Some schools take fieldtrips to theme parks. Others, the zoo.
Mercy Dabor and her classmates went to a theatrical performance Wednesday. She is 14-years-old and goes to school in Ngleshi Amanfrom, a town about 30 kilometres west of Accra, Ghana.
Now, even though a play is a typical outing for a school group, the topic of the show was not. At least not in the past.
She and the other students followed the blaring music from their campus to the centre of the town. What they found was an event on gender-based violence in schools and rural communities, hosted by Ghana’s Human Rights Advocacy Centre (HRAC).
HRAC staff put on skits for the crowd on topics such as: teen pregnancy, rape, and domestic abuse.
Tall standing tents were setup around the performance area by the people in the town. The children made a dash for the remaining chairs under each tent. They all wanted the best view of the show. The other chairs were already filled with men and women from the town anxiously awaiting the start of the performances. Ngleshi Amanfrom’s priests and the chief’s wife were also in attendance.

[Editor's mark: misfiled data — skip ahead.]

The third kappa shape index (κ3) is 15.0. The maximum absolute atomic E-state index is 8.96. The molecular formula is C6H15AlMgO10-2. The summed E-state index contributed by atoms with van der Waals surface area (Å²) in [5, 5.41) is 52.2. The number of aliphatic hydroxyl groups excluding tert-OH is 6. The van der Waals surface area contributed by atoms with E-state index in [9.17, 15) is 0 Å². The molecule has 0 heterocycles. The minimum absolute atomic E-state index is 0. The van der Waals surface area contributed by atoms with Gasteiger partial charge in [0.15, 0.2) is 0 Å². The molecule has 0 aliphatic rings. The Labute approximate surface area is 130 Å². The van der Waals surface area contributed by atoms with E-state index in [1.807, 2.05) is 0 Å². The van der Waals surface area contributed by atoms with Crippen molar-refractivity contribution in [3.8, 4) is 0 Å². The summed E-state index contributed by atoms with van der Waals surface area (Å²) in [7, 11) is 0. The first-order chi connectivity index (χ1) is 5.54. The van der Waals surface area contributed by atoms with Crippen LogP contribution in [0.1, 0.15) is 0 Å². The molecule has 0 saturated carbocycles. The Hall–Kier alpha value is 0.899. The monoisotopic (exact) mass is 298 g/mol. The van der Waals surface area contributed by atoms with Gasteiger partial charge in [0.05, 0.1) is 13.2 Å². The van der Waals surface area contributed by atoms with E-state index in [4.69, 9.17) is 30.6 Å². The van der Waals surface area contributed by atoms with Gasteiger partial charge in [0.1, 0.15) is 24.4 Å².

The crowd burst into hysterics at multiple parts of each skit. Everyone was engaged. And after each performance, the HRAC staff let people in the crowd ask questions about each topic.
“What happens if I cheat on my husband and then he beats me?” one woman asked. “Is he allowed to do that because I was unfaithful?”
HRAC staff answered the women’s questions by letting them know their rights. How they can and cannot be treated.
But, despite their best efforts, HRAC had obvious obstacles to overcome in answering such questions. In places like Ngleshi Amanfrom, cultural norms conflict with the Universal Declaration of Human Rights. In many cases, it is culturally acceptable for women to be treated unequally to men. Getting women to demand equality is not just about informing people of their rights, but changing cultural tendencies.
Mercy stood in a circle with her girlfriends after the show.
“I learned a lot today,” Mercy said with a smile. “I am happy we came.”
What were once contentious issues not long ago in towns like Ngleshi Amanfrom are now discussed openly and freely amongst all demographics and both sexes.
And, although this field trip wasn’t to a theme park or zoo, everyone there seemed to have just as much fun.
Ghana’s Human Rights Advocacy Centre is based is a non-partisan research and advocacy organization based Accra. They provide a free legal clinic that is open to everyone with a human rights claim. Since they opened in 2008, they have helped about 700 people with legal issues.
To visit their website, go to: hracghana.org.